Procedures for Part 2: Testing for the Presence of a Metallic Ion
- You have a small beaker containing a SAMPLE OF CONTAMINATED WATER.
- Fill your graduated cylinder about halfway with distilled water. This is to be used as wash/rinse water for your eye-dropper. Each time you rinse, discard the rinse water into the small waste container located at the station.
- Using the dropper, transfer 10 drops of the CONTAMINATED WATER into each of the following wells of a clean well tray: #1, #2, and #3.
- Place five (5) drops of the sodium sulfate testing solution in well #1. Stir with a toothpick. Observe and record your results in Data Table 2.
- Place five (5) drops of the sodium chloride testing solution into well #2. Stir with a separate toothpick. Observe and record your results in Data Table 2.
- Place five (5) drops of the potassium thiocyanate testing solution into well #3. Stir with a separate toothpick. Observe and record your results in Data Table 2.
|Data Table 2|
Well and Reactant →
Analysis: Part 1 & 2
- Use your results from Part 1 to Identify the metal ion in your CONTAMINATED WATER sample (is it Fe+3, Pb+2, Ag+1, Ba+2 or a mixture?) Write your answer below.
- Write the balanced chemical equation AND the names for the products formed for your metal ion compound [i.e., barium nitrate, silver nitrate, lead (II) nitrate or iron (III) nitrate] plus the solution of Na2SO4.
- Write the balanced chemical equation AND the names for the products formed for your metal ion compound [i.e., barium nitrate, silver nitrate, lead (II) nitrate or iron (III) nitrate] plus the solution of NaCl.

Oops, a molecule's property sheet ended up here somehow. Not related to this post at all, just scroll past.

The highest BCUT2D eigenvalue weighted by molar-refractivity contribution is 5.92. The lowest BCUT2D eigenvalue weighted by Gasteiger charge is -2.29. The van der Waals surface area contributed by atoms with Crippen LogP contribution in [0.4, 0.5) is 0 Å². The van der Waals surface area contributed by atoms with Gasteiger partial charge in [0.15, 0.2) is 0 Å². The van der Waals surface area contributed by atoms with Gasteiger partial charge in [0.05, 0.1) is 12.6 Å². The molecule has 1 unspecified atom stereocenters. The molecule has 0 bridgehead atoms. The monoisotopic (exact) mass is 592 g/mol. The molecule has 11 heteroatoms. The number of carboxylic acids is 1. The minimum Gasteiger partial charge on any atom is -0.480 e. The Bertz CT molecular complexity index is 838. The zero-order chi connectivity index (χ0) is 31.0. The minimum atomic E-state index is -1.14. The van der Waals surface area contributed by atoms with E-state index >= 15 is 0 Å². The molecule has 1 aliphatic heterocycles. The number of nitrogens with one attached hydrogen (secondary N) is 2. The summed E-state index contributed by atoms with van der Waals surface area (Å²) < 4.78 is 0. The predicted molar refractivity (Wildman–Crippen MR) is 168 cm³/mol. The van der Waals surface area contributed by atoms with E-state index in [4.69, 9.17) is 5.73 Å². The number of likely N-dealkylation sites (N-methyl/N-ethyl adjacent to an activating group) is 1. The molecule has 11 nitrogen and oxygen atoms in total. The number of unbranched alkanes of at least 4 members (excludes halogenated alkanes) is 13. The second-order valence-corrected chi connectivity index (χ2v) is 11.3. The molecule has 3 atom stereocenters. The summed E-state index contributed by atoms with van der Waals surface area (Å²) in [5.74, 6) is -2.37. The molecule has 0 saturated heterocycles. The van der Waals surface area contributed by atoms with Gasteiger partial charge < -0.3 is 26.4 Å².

- Write the balanced chemical equation AND the names for the products formed for your metal ion compound [i.e., barium nitrate, silver nitrate, lead (II) nitrate or iron (III) nitrate] plus the solution of KSCN.
Procedures for Part 3: Determining the Concentration of a Metal Ion
Water quality standards require the identification of ions in water and set limits for concentrations of these ions. You have determined which ion is located in the water sample, but what is the concentration?
Pick the dropper bottle that contains your ion. For example, if your sample contained barium you would use the barium nitrate; iron ions are represented by the iron (III) nitrate solution; lead ions are represented as lead (II) nitrate solution; and silver ions are represented by the silver nitrate solution.
This dropper bottle contains a 0.100 M concentration (moles per liter) of the metal ion discovered in the water sample, or one part per thousand (1 ppt). To determine the concentration of the ion in your sample you will perform a serial dilution and compare it to this 0.100 M "known standard.”
- Put 10 drops of the “known standard” solution in well #9.
- Put 9 drops of DISTILLED WATER into each of the next three wells (#10, #11, and #12).
- Using your second clean eye-dropper, transfer one drop from well #9 to well #10. Mix with a clean toothpick; then discard the toothpick. Rinse the pipet.